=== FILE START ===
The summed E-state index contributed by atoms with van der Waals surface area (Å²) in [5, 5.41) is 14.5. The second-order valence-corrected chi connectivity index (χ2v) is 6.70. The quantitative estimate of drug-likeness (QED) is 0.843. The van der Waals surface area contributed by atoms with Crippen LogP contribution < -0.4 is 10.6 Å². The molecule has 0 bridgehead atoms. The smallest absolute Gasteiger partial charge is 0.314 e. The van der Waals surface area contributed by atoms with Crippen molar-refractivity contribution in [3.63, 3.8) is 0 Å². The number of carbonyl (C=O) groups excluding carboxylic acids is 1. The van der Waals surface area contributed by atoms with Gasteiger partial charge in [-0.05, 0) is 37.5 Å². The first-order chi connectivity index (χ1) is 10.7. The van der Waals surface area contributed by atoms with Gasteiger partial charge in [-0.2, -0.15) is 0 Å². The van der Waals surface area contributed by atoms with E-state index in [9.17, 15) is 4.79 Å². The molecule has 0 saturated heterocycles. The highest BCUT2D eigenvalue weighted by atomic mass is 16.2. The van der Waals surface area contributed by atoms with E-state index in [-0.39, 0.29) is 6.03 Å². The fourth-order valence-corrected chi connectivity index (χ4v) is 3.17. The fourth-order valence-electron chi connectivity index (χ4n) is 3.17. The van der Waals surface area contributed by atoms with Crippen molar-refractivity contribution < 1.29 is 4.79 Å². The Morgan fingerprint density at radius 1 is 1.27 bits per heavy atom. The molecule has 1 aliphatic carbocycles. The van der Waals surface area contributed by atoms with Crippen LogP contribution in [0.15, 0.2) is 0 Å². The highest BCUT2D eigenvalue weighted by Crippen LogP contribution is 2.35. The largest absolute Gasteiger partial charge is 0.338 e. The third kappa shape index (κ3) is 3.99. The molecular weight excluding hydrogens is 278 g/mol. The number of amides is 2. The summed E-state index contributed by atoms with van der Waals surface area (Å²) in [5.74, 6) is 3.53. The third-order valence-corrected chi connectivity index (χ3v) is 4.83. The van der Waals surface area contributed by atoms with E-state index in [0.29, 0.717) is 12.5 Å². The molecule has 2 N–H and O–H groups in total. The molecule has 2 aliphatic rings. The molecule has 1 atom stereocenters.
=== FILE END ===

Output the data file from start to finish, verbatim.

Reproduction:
The summed E-state index contributed by atoms with van der Waals surface area (Å²) in [5, 5.41) is 14.5. The second-order valence-corrected chi connectivity index (χ2v) is 6.70. The quantitative estimate of drug-likeness (QED) is 0.843. The van der Waals surface area contributed by atoms with Crippen LogP contribution < -0.4 is 10.6 Å². The molecule has 0 bridgehead atoms. The smallest absolute Gasteiger partial charge is 0.314 e. The van der Waals surface area contributed by atoms with Crippen molar-refractivity contribution in [3.63, 3.8) is 0 Å². The number of carbonyl (C=O) groups excluding carboxylic acids is 1. The van der Waals surface area contributed by atoms with Gasteiger partial charge in [-0.05, 0) is 37.5 Å². The first-order chi connectivity index (χ1) is 10.7. The van der Waals surface area contributed by atoms with Gasteiger partial charge in [-0.2, -0.15) is 0 Å². The van der Waals surface area contributed by atoms with E-state index in [9.17, 15) is 4.79 Å². The molecule has 0 saturated heterocycles. The highest BCUT2D eigenvalue weighted by atomic mass is 16.2. The van der Waals surface area contributed by atoms with E-state index in [-0.39, 0.29) is 6.03 Å². The fourth-order valence-corrected chi connectivity index (χ4v) is 3.17. The fourth-order valence-electron chi connectivity index (χ4n) is 3.17. The van der Waals surface area contributed by atoms with Crippen molar-refractivity contribution < 1.29 is 4.79 Å². The Morgan fingerprint density at radius 1 is 1.27 bits per heavy atom. The molecule has 1 aliphatic carbocycles. The van der Waals surface area contributed by atoms with Crippen LogP contribution in [0.15, 0.2) is 0 Å². The highest BCUT2D eigenvalue weighted by Crippen LogP contribution is 2.35. The largest absolute Gasteiger partial charge is 0.338 e. The third kappa shape index (κ3) is 3.99. The molecular weight excluding hydrogens is 278 g/mol. The number of amides is 2. The summed E-state index contributed by atoms with van der Waals surface area (Å²) in [5.74, 6) is 3.53. The third-order valence-corrected chi connectivity index (χ3v) is 4.83. The van der Waals surface area contributed by atoms with E-state index in [0.29, 0.717) is 12.5 Å². The molecule has 2 N–H and O–H groups in total. The molecule has 2 aliphatic rings. The molecule has 1 atom stereocenters.